• Finland and the Tsars, 1809-1899. By Joseph R. Fisher, B.A. London: Edward Arnold. [128.]
the initiative may lie on many questions with the Czar, his will can only take effect through representative machinery. The Diet especially, which is a sort of French States-General and American Supreme Court in one, is an adequate guarantee for Finnish liberties. Alexander had no reason to repent his moderation. When Napoleon crossed the Niemen, so far from requiring a Russian army to ensure its loyalty, Finland raised three regiments of rifles which garrisoned St. Petersburg itself, and so left the local Russian troops free to march against the invader. In the proclamation of February, 181G, the Czar reiterated his pledges to the Grand Duchy, and even in his sick and clouded later years he compelled Count Zakrevski, who had sought to manage Finland like a brigade, to act through the proper constitutional channels. Under Nicholas L Finnish rights were left untouched, and once, in 1827, when he was compelled to act by edict, he explained the necessity by the inconvenience at the moment of summoning a Diet. Alexander II. accepted the Constitution, with enthusiasm, he established some regularity in the meetings of the Diet, and be accepted the principle as a possible model for other nations under his sceptre.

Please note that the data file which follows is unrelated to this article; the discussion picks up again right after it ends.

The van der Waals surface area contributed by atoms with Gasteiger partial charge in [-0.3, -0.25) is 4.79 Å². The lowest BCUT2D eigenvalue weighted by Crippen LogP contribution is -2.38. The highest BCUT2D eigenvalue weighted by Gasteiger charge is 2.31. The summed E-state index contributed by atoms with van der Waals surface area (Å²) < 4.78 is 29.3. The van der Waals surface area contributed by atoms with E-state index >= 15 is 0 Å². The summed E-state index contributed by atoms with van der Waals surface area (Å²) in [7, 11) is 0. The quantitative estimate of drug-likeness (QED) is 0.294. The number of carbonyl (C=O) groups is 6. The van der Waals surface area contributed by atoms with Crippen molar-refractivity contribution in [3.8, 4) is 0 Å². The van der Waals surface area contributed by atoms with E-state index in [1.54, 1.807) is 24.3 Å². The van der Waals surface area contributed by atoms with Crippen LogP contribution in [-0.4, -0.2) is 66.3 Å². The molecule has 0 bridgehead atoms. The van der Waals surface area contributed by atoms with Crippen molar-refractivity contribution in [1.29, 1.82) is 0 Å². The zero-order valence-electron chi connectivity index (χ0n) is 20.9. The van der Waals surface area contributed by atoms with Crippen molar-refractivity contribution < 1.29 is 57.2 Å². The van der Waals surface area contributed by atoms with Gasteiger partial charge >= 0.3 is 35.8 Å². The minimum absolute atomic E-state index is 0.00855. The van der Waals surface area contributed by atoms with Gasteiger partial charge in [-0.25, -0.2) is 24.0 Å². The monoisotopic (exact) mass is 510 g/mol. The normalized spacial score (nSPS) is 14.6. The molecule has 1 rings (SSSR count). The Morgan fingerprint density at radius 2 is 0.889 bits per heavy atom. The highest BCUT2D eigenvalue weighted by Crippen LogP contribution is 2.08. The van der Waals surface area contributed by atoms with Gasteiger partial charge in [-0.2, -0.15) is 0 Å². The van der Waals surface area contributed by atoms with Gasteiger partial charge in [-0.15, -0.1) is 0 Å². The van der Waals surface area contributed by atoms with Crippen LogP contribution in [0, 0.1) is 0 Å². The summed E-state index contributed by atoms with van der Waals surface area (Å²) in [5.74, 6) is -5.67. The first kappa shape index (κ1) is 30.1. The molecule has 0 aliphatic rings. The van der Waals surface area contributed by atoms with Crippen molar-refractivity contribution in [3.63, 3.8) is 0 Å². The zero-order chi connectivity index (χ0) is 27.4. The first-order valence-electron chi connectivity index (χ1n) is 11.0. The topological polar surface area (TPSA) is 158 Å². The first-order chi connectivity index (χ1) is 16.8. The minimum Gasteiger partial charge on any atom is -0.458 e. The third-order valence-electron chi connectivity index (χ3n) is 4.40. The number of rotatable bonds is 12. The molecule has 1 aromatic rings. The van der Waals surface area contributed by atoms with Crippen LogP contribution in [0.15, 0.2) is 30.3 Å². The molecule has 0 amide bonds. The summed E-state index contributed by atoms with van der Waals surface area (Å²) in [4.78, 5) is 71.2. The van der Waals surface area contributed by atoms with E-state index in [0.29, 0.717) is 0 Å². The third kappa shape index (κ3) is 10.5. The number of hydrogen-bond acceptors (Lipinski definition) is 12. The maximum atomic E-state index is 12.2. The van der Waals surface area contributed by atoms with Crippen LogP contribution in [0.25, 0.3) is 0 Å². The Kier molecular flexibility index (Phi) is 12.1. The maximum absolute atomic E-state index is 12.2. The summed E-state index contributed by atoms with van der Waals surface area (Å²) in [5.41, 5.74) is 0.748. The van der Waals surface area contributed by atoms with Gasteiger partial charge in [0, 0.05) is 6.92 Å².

So far, then, Finland was a free, if minor, State. " We Finns," said the Bishop of Borg& at the coronation in 1856 "although united under the same ruler as the great Russian Empire, are, and will remain, Finns, free to develop our nationality." The first signs of reaction begin to appear under Alexander III. At first the Czar was friendly and sympathetic, but the terrorism of his later years threw him into the hands of officials who care d only for absolutism. The result of the reaction was seen in the Diets of 1885 and 1888, when many urgent reforms were obstructed and delayed by Russia. Then came a series of small un- constitutional acts against which the Diet of 1894 drew up a general petition. The death of Alexander made no change, for Russia's Finnish policy was now entirely